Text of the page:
This practice was inspired by Canadian Lieutenant Colonel John McCrae's poem In Flanders Field. The poppies, which are offered by the Royal Canadian Legion each year, are available on street corners, in storefronts and at federal buildings such as banks and post offices for a voluntary donation. The funds earned provide assistance to past servicemen and women in financial distress, and for medical-related services.
Another touching, fairly new (since 2000) tradition takes place in Ottawa after the ceremonies and wreath-laying has occurred. Veterans and civilians alike remove their poppies after the service, and lay them on top of the Tomb of the Unknown Soldier. It's a very moving gesture and sight. It was at this National War Memorial where Cpl. Nathan Cirillo was gunned down while standing guard less than three weeks ago. He and Warrant Officer Patrice Vincent, murdered two days earlier in Quebec will be among those we will remember with heavy hearts.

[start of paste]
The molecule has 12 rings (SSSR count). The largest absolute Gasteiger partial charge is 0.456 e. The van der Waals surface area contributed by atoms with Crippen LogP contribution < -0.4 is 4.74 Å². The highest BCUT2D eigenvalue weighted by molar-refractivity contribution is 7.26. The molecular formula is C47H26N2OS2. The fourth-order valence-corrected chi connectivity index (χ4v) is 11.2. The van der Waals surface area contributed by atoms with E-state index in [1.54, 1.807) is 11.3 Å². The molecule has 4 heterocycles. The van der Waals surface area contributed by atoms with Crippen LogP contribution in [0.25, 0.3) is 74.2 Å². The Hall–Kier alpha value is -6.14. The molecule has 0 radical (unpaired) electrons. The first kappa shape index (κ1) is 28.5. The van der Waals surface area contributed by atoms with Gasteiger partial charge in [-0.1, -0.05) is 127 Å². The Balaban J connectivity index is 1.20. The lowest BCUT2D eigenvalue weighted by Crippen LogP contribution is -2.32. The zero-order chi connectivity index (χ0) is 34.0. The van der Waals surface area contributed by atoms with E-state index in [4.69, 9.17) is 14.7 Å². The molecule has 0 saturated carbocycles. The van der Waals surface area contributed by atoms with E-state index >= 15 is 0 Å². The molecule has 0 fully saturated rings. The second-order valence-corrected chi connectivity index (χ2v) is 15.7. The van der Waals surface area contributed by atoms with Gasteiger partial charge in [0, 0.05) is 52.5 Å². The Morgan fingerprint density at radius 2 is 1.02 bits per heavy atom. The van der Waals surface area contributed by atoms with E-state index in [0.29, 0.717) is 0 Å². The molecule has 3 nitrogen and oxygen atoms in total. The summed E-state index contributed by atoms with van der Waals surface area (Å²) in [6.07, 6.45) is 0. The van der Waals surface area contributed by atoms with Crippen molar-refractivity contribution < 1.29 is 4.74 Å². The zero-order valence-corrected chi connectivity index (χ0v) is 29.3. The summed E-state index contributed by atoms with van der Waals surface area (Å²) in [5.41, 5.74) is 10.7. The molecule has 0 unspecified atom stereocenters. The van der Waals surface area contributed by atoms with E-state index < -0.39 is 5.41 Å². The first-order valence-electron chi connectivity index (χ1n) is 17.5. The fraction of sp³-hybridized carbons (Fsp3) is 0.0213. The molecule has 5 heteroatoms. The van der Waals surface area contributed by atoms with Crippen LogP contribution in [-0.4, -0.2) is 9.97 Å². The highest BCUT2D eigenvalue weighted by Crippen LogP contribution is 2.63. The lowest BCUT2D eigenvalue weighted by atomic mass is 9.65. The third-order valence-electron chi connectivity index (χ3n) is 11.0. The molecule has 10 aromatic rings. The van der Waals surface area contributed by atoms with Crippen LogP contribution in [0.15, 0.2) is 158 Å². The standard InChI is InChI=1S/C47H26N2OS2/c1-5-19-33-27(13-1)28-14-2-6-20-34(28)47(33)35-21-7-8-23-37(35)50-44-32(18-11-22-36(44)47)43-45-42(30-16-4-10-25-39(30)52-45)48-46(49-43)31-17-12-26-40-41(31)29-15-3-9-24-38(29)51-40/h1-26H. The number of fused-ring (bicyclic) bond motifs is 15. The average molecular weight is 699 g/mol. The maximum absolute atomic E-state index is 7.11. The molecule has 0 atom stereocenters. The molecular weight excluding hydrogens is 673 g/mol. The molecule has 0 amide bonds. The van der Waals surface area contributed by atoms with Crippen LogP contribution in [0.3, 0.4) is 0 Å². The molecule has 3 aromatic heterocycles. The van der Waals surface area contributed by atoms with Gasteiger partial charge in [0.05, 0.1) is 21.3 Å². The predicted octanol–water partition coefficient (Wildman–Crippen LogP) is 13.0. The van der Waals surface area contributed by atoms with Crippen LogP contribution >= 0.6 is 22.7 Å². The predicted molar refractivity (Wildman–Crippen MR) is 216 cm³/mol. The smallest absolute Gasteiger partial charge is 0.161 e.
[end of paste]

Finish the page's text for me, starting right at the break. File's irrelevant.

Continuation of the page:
Today, at the eleventh hour, with red poppies pinned close to our hearts, Canadians across our nation will share two minutes of silent reflection and respect to remember those who served our country.
Two minutes for those whose hearts ceased beating far too soon.
Two minutes for countless, selfless acts of courage given in exchange for our freedom.
Two minutes for indescribable sacrifice.
It's an honour and a privilege for Canadians to pause to remember and respect those who serve.
At the 11th hour of the 11th day of the 11th month, please pause to honour those who have given their lives so that we can enjoy the freedom we assume as our right.
May we never forget.
In Flanders Fields
~ John McCrae
In Flanders fields the poppies blow
Between the crosses, row on row,
That mark our place; and in the sky
The larks, still bravely singing, fly
Scarce heard amid the guns below.
We are the Dead. Short days ago
We lived, felt dawn, saw sunset glow,
Loved, and were loved, and now we lie
In Flanders Fields.
Take up our quarrel with the foe:
To you from failing hands we throw
The torch; be yours to hold it high.
If ye break faith with us who die
We shall not sleep, though poppies grow
In Flanders Fields.